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Archive for the ‘Surveys’ Category

Don’t Worry About the Elephant in the Room, Look for the Chameleons

Posted by Plish on June 30, 2016

 

color-changing-chameleon-lizards

Photo Courtesy of momtastic.com

 

You’ve got multiple experts in a room.  They’re all giving their opinions on the state of a market, or a new product.  Very often this leads to the manifestation of proverbial Elephant in the Room – the obvious issue no one wants to mention because it’s embarrassing, or taboo, as it has implications that could impact the project in a negative way.

While no one wants to talk about the elephant, the good news is that it’s there.  Yes, no one is talking about it (yet), but if  the culture is such that accountability is valued more than meeting deadlines, the elephant will be revealed and it will get talked about.  (If there are negative ramifications for saying something important just because it will negatively impact a product launch, you’ve got bigger problems than the elephant*.)

But very often, there are insights in your Voice of Customer (VOC) feedback that aren’t obvious, that won’t get talked about or dealt with – they’re Chameleons.

Chameleons are more dangerous to your project than elephants (I’m speaking with regards to VOC type data, or any situation where people are interpreting what others believe or are doing. I realize chameleons are cute benign reptiles 🙂 )  .  This is because people don’t know what they don’t know.  But, just because something isn’t known, doesn’t mean it can’t be known, or that there aren’t tell-tale signs present.

Since you can’t see the Chameleon directly, you have to look indirectly for the shadows –  Shifting shadows, a glimpse of movement.  It’s things that are implied, not things that are obvious.  It’s the nebulous things, the directions that are inferred from what is being said and done, not the words themselves.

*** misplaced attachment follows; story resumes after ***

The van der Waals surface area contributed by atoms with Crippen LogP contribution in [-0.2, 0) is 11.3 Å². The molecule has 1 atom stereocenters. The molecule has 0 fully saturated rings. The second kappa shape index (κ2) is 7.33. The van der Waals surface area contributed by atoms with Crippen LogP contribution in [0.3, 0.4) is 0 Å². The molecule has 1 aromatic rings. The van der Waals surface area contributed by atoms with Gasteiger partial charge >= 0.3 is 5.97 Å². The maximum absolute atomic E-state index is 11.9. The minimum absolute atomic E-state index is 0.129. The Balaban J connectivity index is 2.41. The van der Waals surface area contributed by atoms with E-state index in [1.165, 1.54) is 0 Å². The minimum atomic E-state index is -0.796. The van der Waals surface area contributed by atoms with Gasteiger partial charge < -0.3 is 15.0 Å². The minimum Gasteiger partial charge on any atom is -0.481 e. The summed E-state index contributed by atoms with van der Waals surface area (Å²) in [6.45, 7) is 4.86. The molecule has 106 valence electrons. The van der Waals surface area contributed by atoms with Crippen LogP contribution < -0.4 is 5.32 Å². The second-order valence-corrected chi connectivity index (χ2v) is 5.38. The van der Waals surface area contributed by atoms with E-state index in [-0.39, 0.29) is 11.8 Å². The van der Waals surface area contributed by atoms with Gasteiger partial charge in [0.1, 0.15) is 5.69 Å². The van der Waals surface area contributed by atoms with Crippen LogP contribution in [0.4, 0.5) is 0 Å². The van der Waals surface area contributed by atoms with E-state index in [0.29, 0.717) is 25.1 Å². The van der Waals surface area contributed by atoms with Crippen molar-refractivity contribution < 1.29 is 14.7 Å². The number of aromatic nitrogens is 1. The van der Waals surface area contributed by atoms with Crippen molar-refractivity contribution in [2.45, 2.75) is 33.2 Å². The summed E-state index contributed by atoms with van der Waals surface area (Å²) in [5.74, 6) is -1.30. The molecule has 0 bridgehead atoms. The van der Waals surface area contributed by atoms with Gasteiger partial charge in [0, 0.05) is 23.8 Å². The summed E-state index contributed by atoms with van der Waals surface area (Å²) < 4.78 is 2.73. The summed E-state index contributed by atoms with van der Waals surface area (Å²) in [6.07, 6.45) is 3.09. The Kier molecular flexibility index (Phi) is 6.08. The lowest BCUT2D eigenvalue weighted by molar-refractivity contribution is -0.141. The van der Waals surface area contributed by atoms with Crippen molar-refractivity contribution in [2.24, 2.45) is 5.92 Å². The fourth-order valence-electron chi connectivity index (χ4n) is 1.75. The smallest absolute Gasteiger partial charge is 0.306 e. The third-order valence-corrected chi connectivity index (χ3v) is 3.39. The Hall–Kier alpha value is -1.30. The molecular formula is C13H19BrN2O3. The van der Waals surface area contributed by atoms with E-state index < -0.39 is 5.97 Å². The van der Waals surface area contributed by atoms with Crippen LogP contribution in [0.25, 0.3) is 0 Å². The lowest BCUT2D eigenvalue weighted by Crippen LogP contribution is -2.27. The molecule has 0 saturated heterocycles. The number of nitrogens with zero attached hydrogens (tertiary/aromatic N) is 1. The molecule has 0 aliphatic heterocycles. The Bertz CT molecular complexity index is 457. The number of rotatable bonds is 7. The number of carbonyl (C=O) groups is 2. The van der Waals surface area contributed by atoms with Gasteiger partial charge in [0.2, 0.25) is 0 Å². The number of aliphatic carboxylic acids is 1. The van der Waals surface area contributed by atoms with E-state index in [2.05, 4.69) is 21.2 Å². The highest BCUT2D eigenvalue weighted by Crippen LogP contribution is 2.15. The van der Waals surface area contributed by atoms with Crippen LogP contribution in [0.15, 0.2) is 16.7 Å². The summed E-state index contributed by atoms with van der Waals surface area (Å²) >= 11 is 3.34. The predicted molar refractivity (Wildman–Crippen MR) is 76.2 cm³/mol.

This is important, because the words themselves are going to be the same words that members of the VOC panel will use when describing the situation to your competition.   If you want to have a product or service that is different and superior to what everyone else does, look for the Chameleon.

What are some tricks for seeing the Chameleon?

When dealing with VOC, a textual analysis is a great place to start.  It can reveal underlying dispositions and assumptions.  It can also show what types of metaphors, and thus what contexts people are using when they talk about your product.  I was once part of VOC feedback and noticed that certain subgroups of clinicians consistently referred to certain medical devices using military-like terms: cocked, captured, loaded, etc.  No one really noticed it because those terms are ubiquitous.   I did some textual analysis and noticed that there was another subgroup that rarely used those terms.  This was a Chameleon!

So I raised the question, do we want people using a war/battle metaphor for this surgical device, or do we want the market to use, and experience, a different, more healing metaphor?

The other tip is to pay close attention to what people do, not only what they say.  Body language, rituals, procedures, actions of any type, can give tremendous insight and reveal the Chameleons that everyone else will miss.

I once researched  a medical procedure and realized the doctor used a particular motion again and again.  The doctor never mentioned he made the movement, but he did it every procedure.  The kicker is that no products on the market leveraged that particular movement.  So I rolled that motion into the product design, creating a more ergonomic, simple, and cost effective to make, product.